Also, here's a heads up: there's another section in Jedi vs. Sith (pages 66-67) that takes place in 42 BBY, so it's before The Deadly Hunter.

  2. Before Episode II established the colours of the lightsabers for the Jedi Council, they were quite a rainbow in comics and book covers. I don't usually make a big wuss of them being different colour in different sources, that has happened often in Star Wars. Mostly those differences have been classifies as "artistical".

    Yaddle's story is great one, and I want to see if she has more appearances in later sources (Jedi Quest 6 by Jude Watson is one I have read several times). Even Piell reminds me of Alastor Moody from Harry Potter, the way he casually spoke about deaths in Citadel trilogy was interesting. There is no death, they say...

    Thanks for the heads up, Plaristes, I had also missed that one. Going to read that now.

  3. Yeah, rookie mistake. I'm usually pretty good about looking at publication dates, so I don't know why I didn't look at the date of this tale and put two and two together.

    To echo Lugija's comment, thanks for the heads up on the next source. I'll make a stop back at Jedi vs. Sith before I move on to The Deadly Hunter.

  4. The grizzled veteran has always been an archetype I've enjoyed: they've seen it all, done it all, and always remain unflappable in the heat of battle. Both Alastor Moody and Even Piell have that 'hard boiled', 'this isn't my first rodeo' persona going on, and both are as ugly as sin.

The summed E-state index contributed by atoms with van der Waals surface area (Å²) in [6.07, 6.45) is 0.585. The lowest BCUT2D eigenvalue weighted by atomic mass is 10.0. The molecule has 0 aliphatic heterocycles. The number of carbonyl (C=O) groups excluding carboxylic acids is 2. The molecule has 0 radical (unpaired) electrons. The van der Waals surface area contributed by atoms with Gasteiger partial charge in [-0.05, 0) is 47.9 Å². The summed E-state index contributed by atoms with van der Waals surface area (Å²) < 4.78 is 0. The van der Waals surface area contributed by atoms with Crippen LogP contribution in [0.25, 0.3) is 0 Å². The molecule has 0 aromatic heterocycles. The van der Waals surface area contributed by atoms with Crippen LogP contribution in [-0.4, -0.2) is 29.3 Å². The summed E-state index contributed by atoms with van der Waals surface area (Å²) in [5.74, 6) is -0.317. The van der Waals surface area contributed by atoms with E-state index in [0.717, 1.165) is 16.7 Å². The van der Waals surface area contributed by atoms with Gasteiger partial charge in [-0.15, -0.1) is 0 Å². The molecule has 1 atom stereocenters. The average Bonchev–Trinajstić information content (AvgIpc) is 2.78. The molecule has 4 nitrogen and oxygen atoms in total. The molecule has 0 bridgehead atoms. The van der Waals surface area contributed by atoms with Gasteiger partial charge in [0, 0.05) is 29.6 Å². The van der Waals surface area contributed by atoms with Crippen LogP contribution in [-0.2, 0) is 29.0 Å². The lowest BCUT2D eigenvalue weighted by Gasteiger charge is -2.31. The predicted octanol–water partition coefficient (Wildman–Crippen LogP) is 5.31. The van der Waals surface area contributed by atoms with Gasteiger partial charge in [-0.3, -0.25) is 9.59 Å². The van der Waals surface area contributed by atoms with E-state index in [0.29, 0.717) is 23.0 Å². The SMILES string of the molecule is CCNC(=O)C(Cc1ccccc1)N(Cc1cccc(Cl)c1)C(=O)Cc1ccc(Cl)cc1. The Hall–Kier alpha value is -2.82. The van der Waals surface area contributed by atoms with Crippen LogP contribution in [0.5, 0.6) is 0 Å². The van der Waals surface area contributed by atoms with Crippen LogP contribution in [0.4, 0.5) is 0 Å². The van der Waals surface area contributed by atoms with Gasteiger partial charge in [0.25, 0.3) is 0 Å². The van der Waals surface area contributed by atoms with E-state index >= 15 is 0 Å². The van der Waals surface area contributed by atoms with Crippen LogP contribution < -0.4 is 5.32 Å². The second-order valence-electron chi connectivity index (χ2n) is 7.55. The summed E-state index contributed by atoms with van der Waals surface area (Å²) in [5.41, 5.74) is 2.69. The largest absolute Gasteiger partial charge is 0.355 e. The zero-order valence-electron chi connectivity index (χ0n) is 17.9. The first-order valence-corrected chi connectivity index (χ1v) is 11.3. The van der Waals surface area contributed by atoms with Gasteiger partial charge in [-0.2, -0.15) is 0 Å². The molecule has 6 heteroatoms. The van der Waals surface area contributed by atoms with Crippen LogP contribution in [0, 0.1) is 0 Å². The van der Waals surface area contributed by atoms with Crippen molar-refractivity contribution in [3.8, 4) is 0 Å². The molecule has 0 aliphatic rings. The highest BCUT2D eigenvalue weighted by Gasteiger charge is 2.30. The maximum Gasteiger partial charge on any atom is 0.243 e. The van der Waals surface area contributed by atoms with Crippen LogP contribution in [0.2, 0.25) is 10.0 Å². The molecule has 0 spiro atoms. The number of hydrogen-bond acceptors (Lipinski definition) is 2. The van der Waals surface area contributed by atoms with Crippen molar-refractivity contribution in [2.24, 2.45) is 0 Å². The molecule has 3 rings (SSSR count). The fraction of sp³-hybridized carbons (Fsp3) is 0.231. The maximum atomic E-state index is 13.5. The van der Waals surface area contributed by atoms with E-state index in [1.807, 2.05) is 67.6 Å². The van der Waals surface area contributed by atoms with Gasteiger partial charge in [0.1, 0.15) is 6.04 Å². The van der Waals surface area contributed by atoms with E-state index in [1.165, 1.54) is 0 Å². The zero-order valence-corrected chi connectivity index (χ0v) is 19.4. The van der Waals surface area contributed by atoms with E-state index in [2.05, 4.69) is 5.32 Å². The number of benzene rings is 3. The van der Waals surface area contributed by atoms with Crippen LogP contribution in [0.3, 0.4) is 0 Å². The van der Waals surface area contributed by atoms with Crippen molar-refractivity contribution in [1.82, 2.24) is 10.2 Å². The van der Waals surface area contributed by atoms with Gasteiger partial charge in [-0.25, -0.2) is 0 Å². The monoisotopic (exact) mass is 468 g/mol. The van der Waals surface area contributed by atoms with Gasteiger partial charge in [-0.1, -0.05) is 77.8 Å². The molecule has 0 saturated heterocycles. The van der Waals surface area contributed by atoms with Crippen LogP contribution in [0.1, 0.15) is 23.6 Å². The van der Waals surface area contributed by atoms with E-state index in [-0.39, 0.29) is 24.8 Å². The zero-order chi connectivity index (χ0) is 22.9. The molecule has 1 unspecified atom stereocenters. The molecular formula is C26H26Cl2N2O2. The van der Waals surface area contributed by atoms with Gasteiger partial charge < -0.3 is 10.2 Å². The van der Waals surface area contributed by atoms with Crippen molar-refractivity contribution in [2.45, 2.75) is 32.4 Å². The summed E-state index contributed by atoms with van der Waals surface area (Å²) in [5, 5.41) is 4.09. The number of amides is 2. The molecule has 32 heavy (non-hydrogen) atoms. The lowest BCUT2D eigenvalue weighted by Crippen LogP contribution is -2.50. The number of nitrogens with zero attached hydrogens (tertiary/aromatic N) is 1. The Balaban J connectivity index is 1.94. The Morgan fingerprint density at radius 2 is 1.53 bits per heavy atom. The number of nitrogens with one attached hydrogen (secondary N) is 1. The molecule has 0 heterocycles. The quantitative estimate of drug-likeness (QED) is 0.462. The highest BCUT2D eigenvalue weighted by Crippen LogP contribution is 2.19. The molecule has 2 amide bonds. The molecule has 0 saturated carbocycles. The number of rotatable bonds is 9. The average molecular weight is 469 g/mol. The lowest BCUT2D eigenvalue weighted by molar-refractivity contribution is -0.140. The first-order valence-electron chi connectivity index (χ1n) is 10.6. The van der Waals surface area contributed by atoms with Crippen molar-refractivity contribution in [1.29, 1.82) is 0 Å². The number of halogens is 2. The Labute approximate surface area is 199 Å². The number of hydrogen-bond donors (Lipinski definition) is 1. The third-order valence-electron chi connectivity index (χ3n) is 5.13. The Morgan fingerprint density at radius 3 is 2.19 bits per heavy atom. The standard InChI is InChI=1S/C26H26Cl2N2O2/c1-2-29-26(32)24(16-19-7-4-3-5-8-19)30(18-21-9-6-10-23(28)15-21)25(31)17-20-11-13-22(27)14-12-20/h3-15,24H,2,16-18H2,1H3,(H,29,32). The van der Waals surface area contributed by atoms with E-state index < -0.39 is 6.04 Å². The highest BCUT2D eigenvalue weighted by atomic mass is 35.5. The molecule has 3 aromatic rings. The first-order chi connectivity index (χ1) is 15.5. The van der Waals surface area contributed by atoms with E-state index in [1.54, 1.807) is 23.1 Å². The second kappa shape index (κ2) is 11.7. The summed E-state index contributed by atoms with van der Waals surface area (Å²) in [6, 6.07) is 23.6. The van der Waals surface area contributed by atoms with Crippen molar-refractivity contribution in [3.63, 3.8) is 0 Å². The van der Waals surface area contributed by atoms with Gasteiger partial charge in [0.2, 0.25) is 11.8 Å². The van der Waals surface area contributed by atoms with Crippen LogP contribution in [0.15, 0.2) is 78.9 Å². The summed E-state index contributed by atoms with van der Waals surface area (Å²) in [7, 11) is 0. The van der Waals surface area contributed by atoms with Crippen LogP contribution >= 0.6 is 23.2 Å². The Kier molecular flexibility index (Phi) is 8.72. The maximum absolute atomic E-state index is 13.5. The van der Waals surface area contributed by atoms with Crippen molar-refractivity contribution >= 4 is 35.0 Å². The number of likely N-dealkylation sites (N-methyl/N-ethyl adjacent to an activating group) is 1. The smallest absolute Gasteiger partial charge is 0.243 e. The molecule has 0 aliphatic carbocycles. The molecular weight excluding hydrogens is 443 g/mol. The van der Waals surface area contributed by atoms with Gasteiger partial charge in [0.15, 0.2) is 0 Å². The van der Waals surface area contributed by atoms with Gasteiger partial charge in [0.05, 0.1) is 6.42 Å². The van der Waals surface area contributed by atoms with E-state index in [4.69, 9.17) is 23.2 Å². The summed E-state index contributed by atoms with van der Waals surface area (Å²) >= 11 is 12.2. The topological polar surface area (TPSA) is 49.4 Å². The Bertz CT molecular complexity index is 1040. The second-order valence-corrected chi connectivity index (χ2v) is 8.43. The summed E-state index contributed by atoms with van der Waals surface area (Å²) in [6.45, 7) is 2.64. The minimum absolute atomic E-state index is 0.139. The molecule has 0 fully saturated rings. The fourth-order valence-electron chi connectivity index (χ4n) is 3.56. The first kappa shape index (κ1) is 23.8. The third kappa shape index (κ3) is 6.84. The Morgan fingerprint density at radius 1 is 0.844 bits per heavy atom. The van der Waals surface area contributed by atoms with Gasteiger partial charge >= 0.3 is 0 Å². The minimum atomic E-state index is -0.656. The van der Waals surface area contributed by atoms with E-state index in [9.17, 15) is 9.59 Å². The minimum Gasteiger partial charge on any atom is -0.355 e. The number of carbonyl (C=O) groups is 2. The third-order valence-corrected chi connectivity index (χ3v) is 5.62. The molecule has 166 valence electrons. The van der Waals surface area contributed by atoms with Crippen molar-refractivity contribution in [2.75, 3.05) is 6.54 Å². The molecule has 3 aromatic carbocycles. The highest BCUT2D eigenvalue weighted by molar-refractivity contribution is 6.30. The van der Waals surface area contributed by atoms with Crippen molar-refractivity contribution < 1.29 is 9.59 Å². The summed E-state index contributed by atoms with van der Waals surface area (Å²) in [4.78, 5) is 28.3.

5. Just today I found the Timeline Checklist from, and decided to share it. It's a 50-page pdf with a very nice list of different media in chronological order. It even has "holorecords" from Jedi vs. Sith listed. But it has some of the dates different than the one you (and I) use (Jedi Apprentice 11-13 are 43 BBY, for example), so better to use it just as a checklist, for which it is very good.

  6. That's a great resource Lugija. I've saved it and I'll use it as a cross-reference to Joe's timeline. Thanks for pointing this out to me.

  7. A quote I'd like to share that, although not Jedi in origin, i think sums up their philosophy well. "The greatest victory is the battle not fought."